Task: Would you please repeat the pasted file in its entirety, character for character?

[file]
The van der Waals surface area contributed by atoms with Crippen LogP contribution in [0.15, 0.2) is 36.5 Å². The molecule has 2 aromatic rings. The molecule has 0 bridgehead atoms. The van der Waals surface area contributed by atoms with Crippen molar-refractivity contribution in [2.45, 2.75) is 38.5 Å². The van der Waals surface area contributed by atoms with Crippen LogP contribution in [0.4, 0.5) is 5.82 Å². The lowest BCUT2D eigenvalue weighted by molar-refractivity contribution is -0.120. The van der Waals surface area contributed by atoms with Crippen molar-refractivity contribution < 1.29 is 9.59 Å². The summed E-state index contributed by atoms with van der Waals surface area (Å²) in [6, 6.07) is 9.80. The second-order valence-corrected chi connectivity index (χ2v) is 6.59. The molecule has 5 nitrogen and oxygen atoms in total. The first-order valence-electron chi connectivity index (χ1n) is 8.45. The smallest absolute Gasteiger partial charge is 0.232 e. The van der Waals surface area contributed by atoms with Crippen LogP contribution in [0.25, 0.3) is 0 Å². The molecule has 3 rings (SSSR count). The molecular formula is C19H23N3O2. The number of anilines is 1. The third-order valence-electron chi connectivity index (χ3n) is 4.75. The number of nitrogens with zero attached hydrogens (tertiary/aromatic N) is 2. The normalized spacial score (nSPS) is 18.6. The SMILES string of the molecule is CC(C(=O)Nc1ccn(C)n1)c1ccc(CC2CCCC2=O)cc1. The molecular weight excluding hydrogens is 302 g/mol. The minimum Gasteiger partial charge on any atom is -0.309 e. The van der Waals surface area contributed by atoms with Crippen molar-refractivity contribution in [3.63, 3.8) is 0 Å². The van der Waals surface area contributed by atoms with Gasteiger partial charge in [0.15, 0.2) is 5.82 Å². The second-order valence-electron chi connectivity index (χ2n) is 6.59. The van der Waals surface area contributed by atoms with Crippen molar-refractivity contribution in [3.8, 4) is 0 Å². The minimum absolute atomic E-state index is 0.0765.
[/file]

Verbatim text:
The van der Waals surface area contributed by atoms with Crippen LogP contribution in [0.15, 0.2) is 36.5 Å². The molecule has 2 aromatic rings. The molecule has 0 bridgehead atoms. The van der Waals surface area contributed by atoms with Crippen molar-refractivity contribution in [2.45, 2.75) is 38.5 Å². The van der Waals surface area contributed by atoms with Crippen LogP contribution in [0.4, 0.5) is 5.82 Å². The lowest BCUT2D eigenvalue weighted by molar-refractivity contribution is -0.120. The van der Waals surface area contributed by atoms with Crippen molar-refractivity contribution < 1.29 is 9.59 Å². The summed E-state index contributed by atoms with van der Waals surface area (Å²) in [6, 6.07) is 9.80. The second-order valence-corrected chi connectivity index (χ2v) is 6.59. The molecule has 5 nitrogen and oxygen atoms in total. The first-order valence-electron chi connectivity index (χ1n) is 8.45. The smallest absolute Gasteiger partial charge is 0.232 e. The van der Waals surface area contributed by atoms with Crippen LogP contribution in [0.25, 0.3) is 0 Å². The molecule has 3 rings (SSSR count). The molecular formula is C19H23N3O2. The number of anilines is 1. The third-order valence-electron chi connectivity index (χ3n) is 4.75. The number of nitrogens with zero attached hydrogens (tertiary/aromatic N) is 2. The normalized spacial score (nSPS) is 18.6. The SMILES string of the molecule is CC(C(=O)Nc1ccn(C)n1)c1ccc(CC2CCCC2=O)cc1. The molecular weight excluding hydrogens is 302 g/mol. The minimum Gasteiger partial charge on any atom is -0.309 e. The van der Waals surface area contributed by atoms with Crippen molar-refractivity contribution in [3.63, 3.8) is 0 Å². The van der Waals surface area contributed by atoms with Gasteiger partial charge in [0.15, 0.2) is 5.82 Å². The second-order valence-electron chi connectivity index (χ2n) is 6.59. The van der Waals surface area contributed by atoms with Crippen molar-refractivity contribution in [3.8, 4) is 0 Å². The minimum absolute atomic E-state index is 0.0765.